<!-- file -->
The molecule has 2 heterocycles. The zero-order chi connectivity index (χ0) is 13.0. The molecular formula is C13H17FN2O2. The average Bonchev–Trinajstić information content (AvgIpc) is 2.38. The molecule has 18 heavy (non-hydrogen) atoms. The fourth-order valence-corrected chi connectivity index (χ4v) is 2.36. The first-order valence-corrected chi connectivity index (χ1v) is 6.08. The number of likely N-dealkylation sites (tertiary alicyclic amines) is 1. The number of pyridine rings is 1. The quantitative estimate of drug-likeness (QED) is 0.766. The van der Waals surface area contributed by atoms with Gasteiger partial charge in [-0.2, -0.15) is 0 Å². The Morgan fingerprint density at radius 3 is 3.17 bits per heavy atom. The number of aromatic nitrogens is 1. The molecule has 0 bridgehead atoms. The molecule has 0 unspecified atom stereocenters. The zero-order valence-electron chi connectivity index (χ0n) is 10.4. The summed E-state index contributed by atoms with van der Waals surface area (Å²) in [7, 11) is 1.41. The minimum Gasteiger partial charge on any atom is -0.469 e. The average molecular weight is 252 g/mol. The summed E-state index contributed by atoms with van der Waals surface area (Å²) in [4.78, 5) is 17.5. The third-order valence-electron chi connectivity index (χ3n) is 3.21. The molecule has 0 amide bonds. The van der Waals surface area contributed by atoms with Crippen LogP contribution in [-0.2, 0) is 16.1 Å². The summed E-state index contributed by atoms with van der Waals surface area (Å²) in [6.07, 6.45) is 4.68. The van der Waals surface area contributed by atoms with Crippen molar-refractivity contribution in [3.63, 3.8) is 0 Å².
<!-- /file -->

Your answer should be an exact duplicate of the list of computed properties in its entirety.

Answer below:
The molecule has 2 heterocycles. The zero-order chi connectivity index (χ0) is 13.0. The molecular formula is C13H17FN2O2. The average Bonchev–Trinajstić information content (AvgIpc) is 2.38. The molecule has 18 heavy (non-hydrogen) atoms. The fourth-order valence-corrected chi connectivity index (χ4v) is 2.36. The first-order valence-corrected chi connectivity index (χ1v) is 6.08. The number of likely N-dealkylation sites (tertiary alicyclic amines) is 1. The number of pyridine rings is 1. The quantitative estimate of drug-likeness (QED) is 0.766. The van der Waals surface area contributed by atoms with Gasteiger partial charge in [-0.2, -0.15) is 0 Å². The Morgan fingerprint density at radius 3 is 3.17 bits per heavy atom. The number of aromatic nitrogens is 1. The molecule has 0 bridgehead atoms. The molecule has 0 unspecified atom stereocenters. The zero-order valence-electron chi connectivity index (χ0n) is 10.4. The summed E-state index contributed by atoms with van der Waals surface area (Å²) in [7, 11) is 1.41. The minimum Gasteiger partial charge on any atom is -0.469 e. The average molecular weight is 252 g/mol. The summed E-state index contributed by atoms with van der Waals surface area (Å²) in [4.78, 5) is 17.5. The third-order valence-electron chi connectivity index (χ3n) is 3.21. The molecule has 0 amide bonds. The van der Waals surface area contributed by atoms with Crippen LogP contribution in [-0.2, 0) is 16.1 Å². The summed E-state index contributed by atoms with van der Waals surface area (Å²) in [6.07, 6.45) is 4.68. The van der Waals surface area contributed by atoms with Crippen molar-refractivity contribution in [3.63, 3.8) is 0 Å².